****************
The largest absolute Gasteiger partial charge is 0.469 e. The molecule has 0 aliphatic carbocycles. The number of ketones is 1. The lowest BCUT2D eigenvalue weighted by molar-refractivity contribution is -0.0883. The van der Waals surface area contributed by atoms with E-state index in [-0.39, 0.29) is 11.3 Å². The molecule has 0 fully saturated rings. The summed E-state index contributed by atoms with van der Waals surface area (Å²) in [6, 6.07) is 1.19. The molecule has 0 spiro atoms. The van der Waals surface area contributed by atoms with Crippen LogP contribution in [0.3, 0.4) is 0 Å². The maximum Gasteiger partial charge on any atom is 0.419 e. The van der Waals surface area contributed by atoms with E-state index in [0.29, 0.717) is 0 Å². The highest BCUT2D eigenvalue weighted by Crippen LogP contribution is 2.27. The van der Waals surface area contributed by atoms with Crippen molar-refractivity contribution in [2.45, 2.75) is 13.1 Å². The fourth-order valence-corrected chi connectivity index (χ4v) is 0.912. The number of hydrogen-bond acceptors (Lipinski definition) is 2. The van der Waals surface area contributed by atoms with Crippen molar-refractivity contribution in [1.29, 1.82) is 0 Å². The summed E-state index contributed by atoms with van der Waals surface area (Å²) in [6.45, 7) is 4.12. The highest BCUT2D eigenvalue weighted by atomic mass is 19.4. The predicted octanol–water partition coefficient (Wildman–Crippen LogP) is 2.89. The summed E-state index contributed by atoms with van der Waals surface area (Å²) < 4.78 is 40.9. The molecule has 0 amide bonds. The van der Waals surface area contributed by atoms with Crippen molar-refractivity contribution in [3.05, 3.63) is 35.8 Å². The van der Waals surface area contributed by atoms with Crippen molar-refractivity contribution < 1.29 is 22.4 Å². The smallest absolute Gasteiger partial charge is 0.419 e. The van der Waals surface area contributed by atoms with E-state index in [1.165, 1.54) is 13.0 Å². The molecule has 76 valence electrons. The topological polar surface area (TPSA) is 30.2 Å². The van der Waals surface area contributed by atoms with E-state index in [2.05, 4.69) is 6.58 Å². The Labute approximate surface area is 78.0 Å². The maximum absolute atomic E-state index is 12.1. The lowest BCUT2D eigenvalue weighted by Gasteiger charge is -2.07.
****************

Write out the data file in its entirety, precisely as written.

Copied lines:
The largest absolute Gasteiger partial charge is 0.469 e. The molecule has 0 aliphatic carbocycles. The number of ketones is 1. The lowest BCUT2D eigenvalue weighted by molar-refractivity contribution is -0.0883. The van der Waals surface area contributed by atoms with E-state index in [-0.39, 0.29) is 11.3 Å². The molecule has 0 fully saturated rings. The summed E-state index contributed by atoms with van der Waals surface area (Å²) in [6, 6.07) is 1.19. The molecule has 0 spiro atoms. The van der Waals surface area contributed by atoms with Crippen LogP contribution in [0.3, 0.4) is 0 Å². The maximum Gasteiger partial charge on any atom is 0.419 e. The van der Waals surface area contributed by atoms with E-state index in [0.29, 0.717) is 0 Å². The highest BCUT2D eigenvalue weighted by Crippen LogP contribution is 2.27. The van der Waals surface area contributed by atoms with Crippen molar-refractivity contribution in [2.45, 2.75) is 13.1 Å². The fourth-order valence-corrected chi connectivity index (χ4v) is 0.912. The number of hydrogen-bond acceptors (Lipinski definition) is 2. The van der Waals surface area contributed by atoms with Crippen molar-refractivity contribution in [1.29, 1.82) is 0 Å². The summed E-state index contributed by atoms with van der Waals surface area (Å²) in [6.45, 7) is 4.12. The highest BCUT2D eigenvalue weighted by atomic mass is 19.4. The predicted octanol–water partition coefficient (Wildman–Crippen LogP) is 2.89. The summed E-state index contributed by atoms with van der Waals surface area (Å²) < 4.78 is 40.9. The molecule has 0 amide bonds. The van der Waals surface area contributed by atoms with Crippen molar-refractivity contribution in [3.05, 3.63) is 35.8 Å². The van der Waals surface area contributed by atoms with Crippen molar-refractivity contribution < 1.29 is 22.4 Å². The smallest absolute Gasteiger partial charge is 0.419 e. The van der Waals surface area contributed by atoms with E-state index in [1.165, 1.54) is 13.0 Å². The molecule has 76 valence electrons. The topological polar surface area (TPSA) is 30.2 Å². The van der Waals surface area contributed by atoms with E-state index in [2.05, 4.69) is 6.58 Å². The Labute approximate surface area is 78.0 Å². The maximum absolute atomic E-state index is 12.1. The lowest BCUT2D eigenvalue weighted by Gasteiger charge is -2.07.